In an age where women have an increased influence in the workforce, it doesn’t seem right that women have to save more than men for retirement. However, that is what the research from Hewitt Associates suggests.
There are several contributing factors to this need, some inherent and some that can be corrected. An inherent factor for women is a longer lifespan—living an average of three years longer than men after retirement. The extra 2 percent is needed for the additional insurance cost for a longer life. The lower average yearly salary for women ($57,000) compared to a man’s ($84,000) indicates that a woman should save a higher percentage to match the dollar amount men save. Some correctable factors include: waiting longer to start saving for retirement, investing more conservatively, and not taking advantage of the company match in a 401(k).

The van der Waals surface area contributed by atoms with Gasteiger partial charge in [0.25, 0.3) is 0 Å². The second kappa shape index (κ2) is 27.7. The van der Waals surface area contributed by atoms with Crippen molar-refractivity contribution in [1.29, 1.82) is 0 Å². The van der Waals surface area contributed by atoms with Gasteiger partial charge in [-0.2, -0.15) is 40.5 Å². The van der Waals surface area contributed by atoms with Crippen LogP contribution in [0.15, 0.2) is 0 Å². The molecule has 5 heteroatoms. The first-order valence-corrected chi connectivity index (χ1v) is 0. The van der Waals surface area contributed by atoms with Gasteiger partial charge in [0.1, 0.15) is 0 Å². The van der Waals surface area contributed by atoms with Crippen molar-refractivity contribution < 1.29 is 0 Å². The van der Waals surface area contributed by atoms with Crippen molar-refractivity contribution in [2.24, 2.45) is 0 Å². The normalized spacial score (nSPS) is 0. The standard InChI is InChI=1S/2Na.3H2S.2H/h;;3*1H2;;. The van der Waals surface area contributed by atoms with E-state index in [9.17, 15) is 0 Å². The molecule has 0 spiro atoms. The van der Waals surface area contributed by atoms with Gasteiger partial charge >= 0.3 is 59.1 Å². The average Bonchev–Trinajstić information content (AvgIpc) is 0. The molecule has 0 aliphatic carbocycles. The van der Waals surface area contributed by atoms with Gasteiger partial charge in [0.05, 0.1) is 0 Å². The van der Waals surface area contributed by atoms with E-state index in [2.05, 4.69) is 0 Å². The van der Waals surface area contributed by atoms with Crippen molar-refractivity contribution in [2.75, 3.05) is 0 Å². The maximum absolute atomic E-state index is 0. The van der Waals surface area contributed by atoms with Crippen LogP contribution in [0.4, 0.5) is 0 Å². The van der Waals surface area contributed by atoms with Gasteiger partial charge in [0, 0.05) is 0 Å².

Women are able to close the retirement gap by taking a few simple steps.
• Invest early and increase contribution rates. One goal should be to contribute 10-20 percent of gross income into a retirement account. This doesn’t have to be done at once; contributions can be marginally increased each year.
• Ask for advice. Many women feel insecure about managing finances. A wealth management professional can help determine personal risk tolerance and how aggressively to invest money.
• Leave a 401(k) invested. If suspending work due to family reasons, don’t cash out a 401(k)—this avoids taxes and hefty penalties. A 401(k) can be rolled-over into an IRA or professionally managed account.
• Put off retirement for a few years. This may be painful but could mean a great deal down the road. Don’t sacrifice the future for the present.
Women have several challenges that make retirement preparation more difficult. Recognizing these issues and making small changes in their saving and investing habits can have a significant impact.